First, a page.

Wide-ranging discussions across time and distance were the rule at the spring meeting of the Colorado Commission of Indian Affairs (CCIA), but the focus was on the educational and other needs of today’s Ute Tribes and on support for federally funded Native nonresident tuition costs at Fort Lewis College (FLC) in Durango, Colorado.
Before the CCIA meeting, the Ute bands that originally inhabited present-day Colorado were honored in the General Assembly by a Senate Joint Resolution that recognized their “vital contributions to government, medicine, education, religion, architecture, the environment and the military” as well as in the creation of jobs and financial sustainability, and it committed to working with them on a government-to-government basis.
The General Assembly also confirmed Colorado Lt. Gov. Joe Garcia, who heads the CCIA, as director of the state’s Department of Education. He chaired the CCIA gathering April 26 of the Southern Ute, Ute Mountain Ute, and Northern Ute Tribes that met with state and local government officials and other interested parties.
FLC President Dene Kay Thomas spoke to the CCIA about the legislation introduced by U.S. Sens. Mark Udall and Michael Bennet, both Colorado Democrats, which would use federal dollars instead of dwindling state funds to reimburse the cost of out-of-state Native students’ tuition—about $10 million last year.
The CCIA joined the Native American Rights Fund, National Indian Gaming Association, and National Congress of American Indians in voting to support the legislation to pay tuition for out-of-state Native students, who in 2010 were 668 out of 786 American Indian students at FLC. While the federal contribution would be capped at 2010-11 levels, nonresident students could exceed the present number and the state would pick up their tuition cost, Thomas explained.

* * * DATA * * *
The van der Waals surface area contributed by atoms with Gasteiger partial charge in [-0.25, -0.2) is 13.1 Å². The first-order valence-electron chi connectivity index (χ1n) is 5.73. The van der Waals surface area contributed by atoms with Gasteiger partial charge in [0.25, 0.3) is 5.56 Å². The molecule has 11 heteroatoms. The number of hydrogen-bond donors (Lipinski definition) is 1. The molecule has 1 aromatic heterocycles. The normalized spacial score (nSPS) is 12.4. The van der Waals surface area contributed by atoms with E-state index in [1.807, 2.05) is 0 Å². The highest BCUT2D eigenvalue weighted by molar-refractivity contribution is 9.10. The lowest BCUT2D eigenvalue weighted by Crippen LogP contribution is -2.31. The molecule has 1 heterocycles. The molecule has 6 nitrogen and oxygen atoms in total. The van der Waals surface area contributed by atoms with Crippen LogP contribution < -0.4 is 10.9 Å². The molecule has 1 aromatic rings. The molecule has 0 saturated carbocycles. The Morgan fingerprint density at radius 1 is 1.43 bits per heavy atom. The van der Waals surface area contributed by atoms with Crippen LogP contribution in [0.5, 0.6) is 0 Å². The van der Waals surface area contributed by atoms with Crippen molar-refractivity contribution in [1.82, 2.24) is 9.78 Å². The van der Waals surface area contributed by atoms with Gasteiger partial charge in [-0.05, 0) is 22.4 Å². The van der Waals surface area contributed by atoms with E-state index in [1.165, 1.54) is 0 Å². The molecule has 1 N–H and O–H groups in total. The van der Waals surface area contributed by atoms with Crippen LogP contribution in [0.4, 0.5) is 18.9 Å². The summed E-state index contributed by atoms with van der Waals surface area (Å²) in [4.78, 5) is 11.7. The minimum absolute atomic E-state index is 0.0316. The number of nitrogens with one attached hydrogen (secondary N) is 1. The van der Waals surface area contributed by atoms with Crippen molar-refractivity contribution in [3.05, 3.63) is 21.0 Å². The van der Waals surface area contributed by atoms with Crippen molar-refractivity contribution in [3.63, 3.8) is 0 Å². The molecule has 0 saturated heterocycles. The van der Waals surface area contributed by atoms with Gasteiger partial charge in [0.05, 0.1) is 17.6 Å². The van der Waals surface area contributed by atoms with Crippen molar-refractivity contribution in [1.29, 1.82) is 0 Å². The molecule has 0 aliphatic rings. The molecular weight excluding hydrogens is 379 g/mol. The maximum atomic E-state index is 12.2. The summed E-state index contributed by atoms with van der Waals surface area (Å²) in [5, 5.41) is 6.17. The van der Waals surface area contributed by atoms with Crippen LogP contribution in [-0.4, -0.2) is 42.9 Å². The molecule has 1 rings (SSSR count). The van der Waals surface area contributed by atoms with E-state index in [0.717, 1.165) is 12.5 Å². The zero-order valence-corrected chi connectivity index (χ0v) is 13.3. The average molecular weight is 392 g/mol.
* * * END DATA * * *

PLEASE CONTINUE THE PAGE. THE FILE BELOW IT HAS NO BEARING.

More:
Harking to the past, Ute Mountain Ute Tribal Council member Manuel Heart noted that the Brunot Treaty of 1864 reserved 3 million acres of southwestern Colorado for the Ute Mountain Ute and Southern Ute Tribes as a hunting area, but present-day cities and towns have diminished the acreage and “it should be 3 million acres—we want to be able to add more animals, as it was our right.” The Utes should also “have the right to fish any stream as long as they have a tribal ID,” he said.
Contemporary educational needs beyond FLC occupied much of the CCIA’s meeting, especially in light of the state’s 68 percent dropout rate for Indian students, as noted by Carol Harvey, CCIA executive secretary.
Garcia described a major state initiative to provide more Native teachers and to address American Indian curriculum needs, and Heart said the Ute Mountain Ute Tribe hoped to “grow our own teachers who will know who we are and where we came from.”
Gary Hayes, Ute Mountain Ute tribal chairman, cited other familiar topics—needed repairs on the road from Cortez to the tribal headquarters in Towaoc, and the “white tape” that sometimes stymies attempts to work with federal agencies, as well as a need to meet a $2.8 million shortfall for the tribe’s clinic to overcome a situation in which more federal healthcare funds go to prison inmates than to tribal members.
Not all was about unmet need. Newly elected Southern Ute Indian Tribe chairwoman Pearl Casias discussed the way in which her tribe was able to partner with Catholic Initiatives to build a state-of-the art medical facility, while Irene Cuch, of the Ute Tribe, Uintah and Ouray Reservation, Utah, said a new initiative concerning enrollment criteria may raise membership from 3,200 to “4,000 strong.”
Ron Wopsock, of the Ute Tribe business committee, returned to the past briefly: “Hopefully, one day Colorado will welcome part of our people back,” he said, referring to the removal of some bands to the Uintah and Ouray area after a battle in northwestern Colorado in 1879. But he also noted that 88,000 acres of oil shale land have been restored to the tribe.